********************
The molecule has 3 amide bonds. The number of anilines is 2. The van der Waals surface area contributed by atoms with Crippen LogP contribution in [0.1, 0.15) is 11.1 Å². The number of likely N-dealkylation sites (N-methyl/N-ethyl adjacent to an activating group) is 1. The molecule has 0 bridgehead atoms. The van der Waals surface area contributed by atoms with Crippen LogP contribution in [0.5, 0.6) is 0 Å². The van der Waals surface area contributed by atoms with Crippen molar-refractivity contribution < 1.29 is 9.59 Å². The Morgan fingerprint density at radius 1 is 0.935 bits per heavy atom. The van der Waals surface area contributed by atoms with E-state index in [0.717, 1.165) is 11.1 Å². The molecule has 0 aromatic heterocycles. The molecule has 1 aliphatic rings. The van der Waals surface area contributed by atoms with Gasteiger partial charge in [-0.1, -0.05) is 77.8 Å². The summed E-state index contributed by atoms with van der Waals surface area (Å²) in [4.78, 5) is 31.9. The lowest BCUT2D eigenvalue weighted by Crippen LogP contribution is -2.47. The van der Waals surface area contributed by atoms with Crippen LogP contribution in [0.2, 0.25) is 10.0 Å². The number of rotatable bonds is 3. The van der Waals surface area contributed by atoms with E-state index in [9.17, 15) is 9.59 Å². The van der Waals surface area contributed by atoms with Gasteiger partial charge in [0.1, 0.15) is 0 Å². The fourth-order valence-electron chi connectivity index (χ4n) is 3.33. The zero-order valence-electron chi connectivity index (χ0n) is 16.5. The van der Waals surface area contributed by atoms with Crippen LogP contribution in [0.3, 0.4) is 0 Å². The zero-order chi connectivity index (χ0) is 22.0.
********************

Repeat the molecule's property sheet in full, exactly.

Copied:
The molecule has 3 amide bonds. The number of anilines is 2. The van der Waals surface area contributed by atoms with Crippen LogP contribution in [0.1, 0.15) is 11.1 Å². The number of likely N-dealkylation sites (N-methyl/N-ethyl adjacent to an activating group) is 1. The molecule has 0 bridgehead atoms. The van der Waals surface area contributed by atoms with Crippen LogP contribution in [0.5, 0.6) is 0 Å². The van der Waals surface area contributed by atoms with Crippen molar-refractivity contribution < 1.29 is 9.59 Å². The Morgan fingerprint density at radius 1 is 0.935 bits per heavy atom. The van der Waals surface area contributed by atoms with E-state index in [0.717, 1.165) is 11.1 Å². The molecule has 0 aromatic heterocycles. The molecule has 1 aliphatic rings. The van der Waals surface area contributed by atoms with Gasteiger partial charge in [-0.1, -0.05) is 77.8 Å². The summed E-state index contributed by atoms with van der Waals surface area (Å²) in [4.78, 5) is 31.9. The lowest BCUT2D eigenvalue weighted by Crippen LogP contribution is -2.47. The van der Waals surface area contributed by atoms with Crippen LogP contribution in [0.2, 0.25) is 10.0 Å². The number of rotatable bonds is 3. The van der Waals surface area contributed by atoms with E-state index in [9.17, 15) is 9.59 Å². The van der Waals surface area contributed by atoms with Gasteiger partial charge in [0.1, 0.15) is 0 Å². The fourth-order valence-electron chi connectivity index (χ4n) is 3.33. The zero-order valence-electron chi connectivity index (χ0n) is 16.5. The van der Waals surface area contributed by atoms with Crippen LogP contribution in [0.3, 0.4) is 0 Å². The zero-order chi connectivity index (χ0) is 22.0.